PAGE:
DALLAS – Texans don't need a reminder that the Great Texas Freeze from Feb. 10-20, 2021, was extremely cold, but they weren't alive to experience one of the coldest outbreaks to ever invade the Plains in February 1899.
Last year brought the coldest temperatures in over seven decades to some parts of the Lone Star State during a historic cold snap that impacted millions of Americans from the Canadian border to South Texas.
According to FOX Weather's senior weather data specialist Shane Brown, Dallas spent 232 non-consecutive hours (93 consecutive and 139 consecutive) at or below freezing. The 139 straight hours was the Metroplex city's fifth-longest period with consecutive below-freezing temperatures.
Nearby Waco, Texas, spent 205 consecutive hours below 32 degrees, which was a record for that city.
Dallas plunged to minus 2 degrees on the morning of Feb. 16, which was its coldest temperature in over 70 years.
But that only tied Dallas' second-coldest temperature of all time, so that means it was once colder than minus 2. In fact, it was much colder, and that was in February 1899.
"February 1899 was much colder nearly everywhere," Brettschneider said in a tweet.
Dallas fell to minus 8 degrees on the morning of Feb. 12, 1899, setting its all-time record low that has now stood for 123 years. The city's high that afternoon was only 12 degrees.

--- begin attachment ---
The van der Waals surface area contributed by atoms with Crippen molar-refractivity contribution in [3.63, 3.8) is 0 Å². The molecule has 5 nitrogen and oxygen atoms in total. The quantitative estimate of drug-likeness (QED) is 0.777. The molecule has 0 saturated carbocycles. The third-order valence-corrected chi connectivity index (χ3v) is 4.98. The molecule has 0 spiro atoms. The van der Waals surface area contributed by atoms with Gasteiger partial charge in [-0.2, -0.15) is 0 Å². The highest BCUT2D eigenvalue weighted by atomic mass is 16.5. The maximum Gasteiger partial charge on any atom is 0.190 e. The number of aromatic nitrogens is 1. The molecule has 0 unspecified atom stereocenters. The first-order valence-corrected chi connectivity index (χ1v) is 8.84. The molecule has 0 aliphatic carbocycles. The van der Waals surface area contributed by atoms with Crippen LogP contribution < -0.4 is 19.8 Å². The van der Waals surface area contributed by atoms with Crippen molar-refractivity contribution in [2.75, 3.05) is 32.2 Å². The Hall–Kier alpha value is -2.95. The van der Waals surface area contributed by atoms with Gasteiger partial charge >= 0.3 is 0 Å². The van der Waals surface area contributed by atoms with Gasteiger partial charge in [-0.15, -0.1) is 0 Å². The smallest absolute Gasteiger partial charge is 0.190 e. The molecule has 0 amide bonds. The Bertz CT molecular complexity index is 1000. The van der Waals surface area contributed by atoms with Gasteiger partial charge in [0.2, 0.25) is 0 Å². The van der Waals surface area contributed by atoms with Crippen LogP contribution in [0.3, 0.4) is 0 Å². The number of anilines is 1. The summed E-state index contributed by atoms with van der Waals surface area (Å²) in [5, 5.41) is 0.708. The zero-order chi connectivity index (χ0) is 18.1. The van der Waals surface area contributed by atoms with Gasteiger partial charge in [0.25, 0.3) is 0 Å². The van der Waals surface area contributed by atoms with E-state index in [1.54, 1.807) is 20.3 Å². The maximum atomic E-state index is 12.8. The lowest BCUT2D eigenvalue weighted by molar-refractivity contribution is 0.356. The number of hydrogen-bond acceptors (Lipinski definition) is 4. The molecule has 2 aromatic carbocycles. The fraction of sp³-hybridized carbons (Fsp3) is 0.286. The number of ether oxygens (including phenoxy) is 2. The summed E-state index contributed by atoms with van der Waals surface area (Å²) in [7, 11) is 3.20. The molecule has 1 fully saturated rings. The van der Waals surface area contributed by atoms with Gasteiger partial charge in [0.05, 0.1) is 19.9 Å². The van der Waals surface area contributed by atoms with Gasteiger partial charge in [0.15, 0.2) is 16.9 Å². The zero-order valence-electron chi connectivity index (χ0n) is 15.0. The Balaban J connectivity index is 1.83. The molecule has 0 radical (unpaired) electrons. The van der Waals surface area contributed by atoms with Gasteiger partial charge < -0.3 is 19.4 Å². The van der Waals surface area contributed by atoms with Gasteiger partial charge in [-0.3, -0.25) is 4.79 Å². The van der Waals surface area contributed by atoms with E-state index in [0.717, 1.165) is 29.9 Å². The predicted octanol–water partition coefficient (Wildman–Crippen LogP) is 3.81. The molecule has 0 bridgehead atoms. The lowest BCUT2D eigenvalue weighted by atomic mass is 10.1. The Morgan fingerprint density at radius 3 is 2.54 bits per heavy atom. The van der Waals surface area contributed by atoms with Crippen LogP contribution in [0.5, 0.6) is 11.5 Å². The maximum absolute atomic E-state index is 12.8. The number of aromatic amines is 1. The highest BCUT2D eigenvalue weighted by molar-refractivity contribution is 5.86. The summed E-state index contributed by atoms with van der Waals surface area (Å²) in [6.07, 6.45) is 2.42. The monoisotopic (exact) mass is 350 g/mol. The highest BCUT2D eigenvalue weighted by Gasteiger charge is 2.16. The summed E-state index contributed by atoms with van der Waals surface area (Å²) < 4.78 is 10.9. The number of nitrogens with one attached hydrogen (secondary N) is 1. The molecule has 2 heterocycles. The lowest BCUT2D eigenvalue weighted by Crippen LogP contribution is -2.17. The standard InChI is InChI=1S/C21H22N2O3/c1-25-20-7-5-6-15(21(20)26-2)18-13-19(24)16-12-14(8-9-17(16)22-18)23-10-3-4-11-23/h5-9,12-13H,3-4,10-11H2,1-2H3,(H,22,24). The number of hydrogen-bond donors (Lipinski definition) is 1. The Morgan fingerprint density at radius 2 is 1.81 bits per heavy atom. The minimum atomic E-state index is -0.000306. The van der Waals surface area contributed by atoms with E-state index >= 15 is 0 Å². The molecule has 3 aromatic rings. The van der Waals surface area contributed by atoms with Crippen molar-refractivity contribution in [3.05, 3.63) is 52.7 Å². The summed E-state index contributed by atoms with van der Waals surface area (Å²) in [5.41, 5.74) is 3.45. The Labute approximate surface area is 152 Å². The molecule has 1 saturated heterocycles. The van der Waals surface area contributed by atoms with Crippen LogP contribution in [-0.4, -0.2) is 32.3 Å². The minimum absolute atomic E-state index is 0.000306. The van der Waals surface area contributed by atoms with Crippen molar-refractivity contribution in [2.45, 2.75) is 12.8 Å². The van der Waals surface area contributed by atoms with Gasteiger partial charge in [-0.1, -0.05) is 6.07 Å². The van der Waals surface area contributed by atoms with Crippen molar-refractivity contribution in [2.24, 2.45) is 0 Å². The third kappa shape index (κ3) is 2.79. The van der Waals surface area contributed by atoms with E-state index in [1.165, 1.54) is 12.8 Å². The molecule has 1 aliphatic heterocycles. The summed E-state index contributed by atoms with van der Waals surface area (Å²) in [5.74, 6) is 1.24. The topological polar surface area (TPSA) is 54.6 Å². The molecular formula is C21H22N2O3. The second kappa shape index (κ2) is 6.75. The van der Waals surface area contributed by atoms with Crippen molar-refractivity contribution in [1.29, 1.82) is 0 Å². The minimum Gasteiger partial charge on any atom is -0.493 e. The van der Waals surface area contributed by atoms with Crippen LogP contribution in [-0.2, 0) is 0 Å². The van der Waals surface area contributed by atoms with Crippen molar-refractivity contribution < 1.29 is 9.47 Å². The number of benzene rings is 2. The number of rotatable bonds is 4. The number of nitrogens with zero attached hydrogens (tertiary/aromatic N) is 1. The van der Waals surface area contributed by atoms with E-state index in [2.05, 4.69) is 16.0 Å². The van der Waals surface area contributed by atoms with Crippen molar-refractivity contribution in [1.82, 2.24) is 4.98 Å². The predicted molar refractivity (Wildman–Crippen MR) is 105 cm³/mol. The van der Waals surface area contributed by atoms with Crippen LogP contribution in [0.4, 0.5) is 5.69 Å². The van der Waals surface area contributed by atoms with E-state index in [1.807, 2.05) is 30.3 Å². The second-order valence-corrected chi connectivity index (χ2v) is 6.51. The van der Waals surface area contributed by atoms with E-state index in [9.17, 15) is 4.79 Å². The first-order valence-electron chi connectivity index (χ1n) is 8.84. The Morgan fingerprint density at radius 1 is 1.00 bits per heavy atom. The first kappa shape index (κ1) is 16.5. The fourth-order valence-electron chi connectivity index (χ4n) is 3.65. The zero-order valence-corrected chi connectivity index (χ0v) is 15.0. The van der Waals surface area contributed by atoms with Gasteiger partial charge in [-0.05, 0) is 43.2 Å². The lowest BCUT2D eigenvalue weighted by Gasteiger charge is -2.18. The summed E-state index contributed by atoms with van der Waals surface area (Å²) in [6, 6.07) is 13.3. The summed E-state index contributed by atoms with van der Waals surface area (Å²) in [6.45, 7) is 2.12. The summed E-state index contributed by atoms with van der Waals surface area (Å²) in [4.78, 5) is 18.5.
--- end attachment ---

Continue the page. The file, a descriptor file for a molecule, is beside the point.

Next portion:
Those temperatures are 45 to 50 degrees below average for North Texas in mid-February. The average high in Dallas on Feb. 12 is 60 degrees, and the average low is 39 degrees.
To the north in the Sooner State, Oklahoma City also set its all-time record low in 1899 when it plunged to minus 17 degrees on the morning of Feb. 12. The coldest it got last February was minus 14 degrees on Feb. 16.
Nearly every location that Brettschneider analyzed in the Lower 48 reported lower temperatures in February 1899 than in February 2021. The only exceptions were very small areas of northern Texas, central Oklahoma and southeastern Nebraska.
Despite not being the nation's coldest outbreak, temperatures in February 2021 were still extremely cold. The cold wave became the costliest winter storm event on record in the United States.
The National Oceanic and Atmospheric Administration estimates last year's historic cold snap was a $24 billion disaster, doubling the inflation-adjusted cost of the "Storm of the Century" in March 1993.